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  Chromaticism (from Greek chroma, ‘colour’), in Western music, is connected with tonality. The distance between any given sound and the same sound an octave lower or higher is conventionally divided into 12 equal semitones. Those semitones, in turn, are grouped to form scales. The ‘major’ scale, rising, consists of tone, tone, semitone, tone, tone, tone, semitone. The ‘minor’ scale, rising, consists of tone, semitone, tone, tone, semitone, minor third. (1 tone = 2 semitones; 1 minor third = 3 semitones.) The same octave, if divided into regular semitones, would include 12—and the semitones that appear in the 12, but not in the scale, are the chromatic notes which ‘colour’ the scale.

The game, for composers, has always been to see how much use can be made of chromatic notes, that is, how much chromaticism can be employed. Until the late Middle Ages, chromatic notes were almost entirely forbidden: once your basic scale was established, you did not deviate from it throughout the music. However, in the late Middle Ages and Renaissance, composers began to experiment with ‘modulation’ (using chromatic notes to shift the music from one basic scale to another, ‘changing key’). At first this was small-scale and was an extremely marked effect, used mainly for colouring the meaning of the text (for example at the words, ‘he was crucified’, in the Credo of the Mass). The madrigals of Gesualdo (late 16th century) are the most consistently ‘experimental’ pieces in this style. Other composers of the time wrote ‘chromatic fantasies’ for instruments as something of a novelty.

In the late 17th century, an ‘equal temperament’ tuning method was devised, making all 12 semitones of equal value. This meant, therefore, that music could be written (and, theoretically, played) in any key at all—a fact celebrated at the time by Bach, whose ‘Well-Tuned Klavier’ consists of 48 preludes and fugues, two each in each of the major and minor keys.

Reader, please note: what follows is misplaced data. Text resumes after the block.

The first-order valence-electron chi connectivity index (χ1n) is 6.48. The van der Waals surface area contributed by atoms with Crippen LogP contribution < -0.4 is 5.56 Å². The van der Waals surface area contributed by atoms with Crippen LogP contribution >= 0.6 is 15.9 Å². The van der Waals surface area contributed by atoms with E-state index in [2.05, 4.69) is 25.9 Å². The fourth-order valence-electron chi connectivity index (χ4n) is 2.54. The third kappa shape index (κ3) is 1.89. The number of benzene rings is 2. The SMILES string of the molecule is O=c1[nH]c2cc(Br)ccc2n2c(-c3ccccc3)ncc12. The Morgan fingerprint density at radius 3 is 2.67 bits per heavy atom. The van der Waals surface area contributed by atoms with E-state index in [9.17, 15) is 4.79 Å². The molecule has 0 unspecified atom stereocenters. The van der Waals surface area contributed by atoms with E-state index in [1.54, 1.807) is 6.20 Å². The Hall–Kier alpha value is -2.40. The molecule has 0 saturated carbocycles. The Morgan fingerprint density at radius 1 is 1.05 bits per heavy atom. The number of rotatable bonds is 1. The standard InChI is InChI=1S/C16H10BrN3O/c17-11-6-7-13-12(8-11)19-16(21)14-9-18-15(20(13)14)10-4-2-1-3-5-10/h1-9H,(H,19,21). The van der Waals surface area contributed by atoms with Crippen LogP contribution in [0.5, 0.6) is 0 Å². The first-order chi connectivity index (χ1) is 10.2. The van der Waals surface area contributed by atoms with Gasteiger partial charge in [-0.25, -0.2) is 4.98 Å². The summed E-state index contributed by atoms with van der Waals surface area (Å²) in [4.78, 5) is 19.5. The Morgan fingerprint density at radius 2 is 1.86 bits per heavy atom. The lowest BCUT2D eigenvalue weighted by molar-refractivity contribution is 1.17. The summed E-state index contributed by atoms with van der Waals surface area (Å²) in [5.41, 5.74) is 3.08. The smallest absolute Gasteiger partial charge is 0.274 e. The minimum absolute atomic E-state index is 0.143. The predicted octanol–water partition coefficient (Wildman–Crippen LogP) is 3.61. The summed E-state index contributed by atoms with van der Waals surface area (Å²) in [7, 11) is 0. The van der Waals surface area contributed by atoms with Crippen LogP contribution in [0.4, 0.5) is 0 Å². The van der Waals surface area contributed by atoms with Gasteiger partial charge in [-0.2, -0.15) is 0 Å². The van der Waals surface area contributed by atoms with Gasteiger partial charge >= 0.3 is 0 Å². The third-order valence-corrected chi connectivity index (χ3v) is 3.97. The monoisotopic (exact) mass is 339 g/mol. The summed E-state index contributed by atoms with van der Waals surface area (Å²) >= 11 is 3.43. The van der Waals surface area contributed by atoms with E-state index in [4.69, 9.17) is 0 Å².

From this point on, more and more use was made of chromaticism. It still remained predominantly a colouristic device, but modulation became commonplace into and out of ‘remote’ keys (that is, keys far from the ‘home’ key). In the 19th century, advances in the manufacture of instruments made it possible for orchestras to play in even the most sharp-or-flat-filled keys, and instead of actually modulating from one key to another, composers began to use chromatic notes in passing, to give new colour and expressive power to melody and harmony. By the 20th century, this process had reached the point where almost any note or combination of notes was ‘permissible’, so long as it made sense in context, and total chromaticism (in which the music is ‘in’ a home key, but can move at will through any other chromatic regions the composer chooses) led to atonality and eventually to twelve-note music. KMcL

See also intonation, tuning and temperament.



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